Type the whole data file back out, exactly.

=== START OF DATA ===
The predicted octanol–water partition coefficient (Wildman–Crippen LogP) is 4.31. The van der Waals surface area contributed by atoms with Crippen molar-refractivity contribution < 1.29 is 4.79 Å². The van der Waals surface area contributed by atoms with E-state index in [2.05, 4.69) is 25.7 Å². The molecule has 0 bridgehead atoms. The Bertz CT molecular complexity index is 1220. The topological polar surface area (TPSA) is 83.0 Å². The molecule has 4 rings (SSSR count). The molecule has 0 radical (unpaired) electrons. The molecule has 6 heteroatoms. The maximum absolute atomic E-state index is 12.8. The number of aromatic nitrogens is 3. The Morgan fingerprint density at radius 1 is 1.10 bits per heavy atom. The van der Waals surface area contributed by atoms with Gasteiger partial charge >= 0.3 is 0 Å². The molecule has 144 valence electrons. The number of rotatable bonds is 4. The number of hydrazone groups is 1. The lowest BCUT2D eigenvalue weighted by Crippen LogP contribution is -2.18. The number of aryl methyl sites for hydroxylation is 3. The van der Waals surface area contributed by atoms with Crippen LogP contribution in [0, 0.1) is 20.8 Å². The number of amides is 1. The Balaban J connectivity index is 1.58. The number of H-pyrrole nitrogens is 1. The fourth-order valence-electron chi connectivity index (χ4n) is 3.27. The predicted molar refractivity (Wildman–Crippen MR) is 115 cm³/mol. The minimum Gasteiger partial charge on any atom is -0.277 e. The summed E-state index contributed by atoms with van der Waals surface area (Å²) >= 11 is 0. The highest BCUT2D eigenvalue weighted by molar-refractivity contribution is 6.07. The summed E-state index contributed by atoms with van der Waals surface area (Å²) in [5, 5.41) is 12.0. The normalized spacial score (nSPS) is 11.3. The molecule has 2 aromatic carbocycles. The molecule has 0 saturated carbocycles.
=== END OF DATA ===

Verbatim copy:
The predicted octanol–water partition coefficient (Wildman–Crippen LogP) is 4.31. The van der Waals surface area contributed by atoms with Crippen molar-refractivity contribution < 1.29 is 4.79 Å². The van der Waals surface area contributed by atoms with E-state index in [2.05, 4.69) is 25.7 Å². The molecule has 0 bridgehead atoms. The Bertz CT molecular complexity index is 1220. The topological polar surface area (TPSA) is 83.0 Å². The molecule has 4 rings (SSSR count). The molecule has 0 radical (unpaired) electrons. The molecule has 6 heteroatoms. The maximum absolute atomic E-state index is 12.8. The number of aromatic nitrogens is 3. The Morgan fingerprint density at radius 1 is 1.10 bits per heavy atom. The van der Waals surface area contributed by atoms with Gasteiger partial charge >= 0.3 is 0 Å². The molecule has 144 valence electrons. The number of rotatable bonds is 4. The number of hydrazone groups is 1. The lowest BCUT2D eigenvalue weighted by Crippen LogP contribution is -2.18. The number of aryl methyl sites for hydroxylation is 3. The van der Waals surface area contributed by atoms with Crippen LogP contribution in [0, 0.1) is 20.8 Å². The number of amides is 1. The Balaban J connectivity index is 1.58. The number of H-pyrrole nitrogens is 1. The fourth-order valence-electron chi connectivity index (χ4n) is 3.27. The predicted molar refractivity (Wildman–Crippen MR) is 115 cm³/mol. The minimum Gasteiger partial charge on any atom is -0.277 e. The summed E-state index contributed by atoms with van der Waals surface area (Å²) >= 11 is 0. The highest BCUT2D eigenvalue weighted by molar-refractivity contribution is 6.07. The summed E-state index contributed by atoms with van der Waals surface area (Å²) in [5, 5.41) is 12.0. The normalized spacial score (nSPS) is 11.3. The molecule has 2 aromatic carbocycles. The molecule has 0 saturated carbocycles.